My Mathematica: Kara Zivin

My Mathematica: Kara Zivin

Mar 23, 2022
Kara Zivin with her son Reed in 2011

Kara Zivin with her son Reed in 2011

It took several years after my experience with severe perinatal depression and anxiety (PMAD) in 2010–2011 to allow myself to revisit the experience, at first privately, and later publicly. I realized I needed to write about it not just to understand and process the long arc of how the illness affected my life, but to give voice to women and families that may face similar or worse circumstances with far fewer resources.

When I started taking courses in creative writing in 2015, I used my expertise as a behavioral health services and policy researcher to learn more about and highlight what we knew about the illness. I wanted to understand its prevalence and treatments, risk factors and costs, barriers to accessing care, and policy levers that could make meaningful change. Although I feared becoming discredited by revealing my illness, Mathematica enabled me to take my first step in sharing my story.

I sought opportunities to engage in research and evaluation studies and jumped at the chance when requests for proposals from multiple foundations appeared in 2018. We assembled a team to respond to an ambitious proposition—could we develop an economic model of the societal burden of not treating PMAD?

Part of me bristled at the notion. As a mother, it seemed obvious that clinicians, policymakers, patients, and advocates would demand greater awareness of and treatment for an illness with multigenerational consequences. As a behavioral health researcher, I resented having to financially justify why we should provide treatment. Would we ever receive a request to create an economic model of the societal burden of not treating diabetes or cancer?

But I knew from two decades of experience that sometimes we need to use bold economic insights to generate meaningful policy and practice change. In addition to our analyses, we assembled a 17-member expert panel to help validate our approach.

When we published our findings in 2019 on the significant toll PMAD takes on society, we received attention from a range of audiences. I blended stories on the page and at academic conferences. I shared slides, including pie charts, bar graphs, and dollar amounts. Then I showed pictures of myself with my infant son. Audiences would put down their phones and look up as the tone in the room shifted.

Meanwhile, I pursued a mid-career Master of Fine Arts degree in creative nonfiction writing.

At Mathematica, we continued to receive opportunities to extend our work. In 2020, we began two new contracts to expand the original work on PMAD and apply similar techniques to the broader burden of maternal morbidity and mortality, which disproportionately affects Black, Indigenous, and People of Color. We published a peer-reviewed paper and an editorial using our findings. Advocates and policymakers used our findings when arguing to extend postpartum Medicaid coverage from 60 days to up to one year.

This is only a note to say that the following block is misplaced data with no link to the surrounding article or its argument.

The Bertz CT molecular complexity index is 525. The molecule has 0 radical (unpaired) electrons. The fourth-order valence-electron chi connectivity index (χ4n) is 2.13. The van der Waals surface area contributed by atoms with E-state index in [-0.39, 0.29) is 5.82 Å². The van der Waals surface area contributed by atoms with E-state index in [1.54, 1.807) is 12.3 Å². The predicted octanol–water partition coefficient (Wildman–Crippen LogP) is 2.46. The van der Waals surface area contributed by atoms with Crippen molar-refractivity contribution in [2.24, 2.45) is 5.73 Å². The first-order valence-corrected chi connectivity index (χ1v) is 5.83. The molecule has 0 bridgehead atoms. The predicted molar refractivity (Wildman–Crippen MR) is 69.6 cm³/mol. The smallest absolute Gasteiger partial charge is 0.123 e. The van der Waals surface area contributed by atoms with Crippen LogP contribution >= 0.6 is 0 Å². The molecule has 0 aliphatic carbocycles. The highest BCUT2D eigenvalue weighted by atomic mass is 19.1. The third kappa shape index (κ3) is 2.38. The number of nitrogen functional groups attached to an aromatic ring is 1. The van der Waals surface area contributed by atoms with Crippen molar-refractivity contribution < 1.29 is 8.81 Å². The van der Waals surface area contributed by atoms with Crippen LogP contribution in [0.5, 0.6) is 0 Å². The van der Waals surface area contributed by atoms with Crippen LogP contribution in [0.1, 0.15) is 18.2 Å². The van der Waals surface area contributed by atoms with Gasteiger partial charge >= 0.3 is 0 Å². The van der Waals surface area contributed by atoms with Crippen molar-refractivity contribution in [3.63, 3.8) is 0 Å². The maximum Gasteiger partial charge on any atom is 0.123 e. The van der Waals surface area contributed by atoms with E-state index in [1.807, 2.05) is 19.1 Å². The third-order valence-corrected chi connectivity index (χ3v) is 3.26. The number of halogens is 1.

I wrote personal essays and appeared on podcasts. My personal narrative, inflected with data, appeared as a Narrative Matters essay in Health Affairs. I shared policy recommendations in an associated national briefing. I completed my MFA in 2021 and signed a contract with a literary agency to help me find a publisher for my memoir of essays, which combines my experiences with evidence and data.

Personally and professionally, my creative writing and my research and evaluation findings became larger than the sum of their parts.

I recognize that not all researchers have firsthand experiences with the topics that they study, and those that do may not wish to share their personal connections publicly. But a story can enhance and complement findings to increase their impact in many ways, as other researchers at Mathematica have demonstrated.

Policymakers know this practice well. They champion causes that represent not only their values, but their lived experiences. They boil down complex findings at the population level to the story of a single individual. A story without evidence becomes an anecdote and data-free conjecture. Data without narrative leads to glazed eyes and untuned ears. To ensure greater impacts, it’s in our best interests to incorporate story and data.

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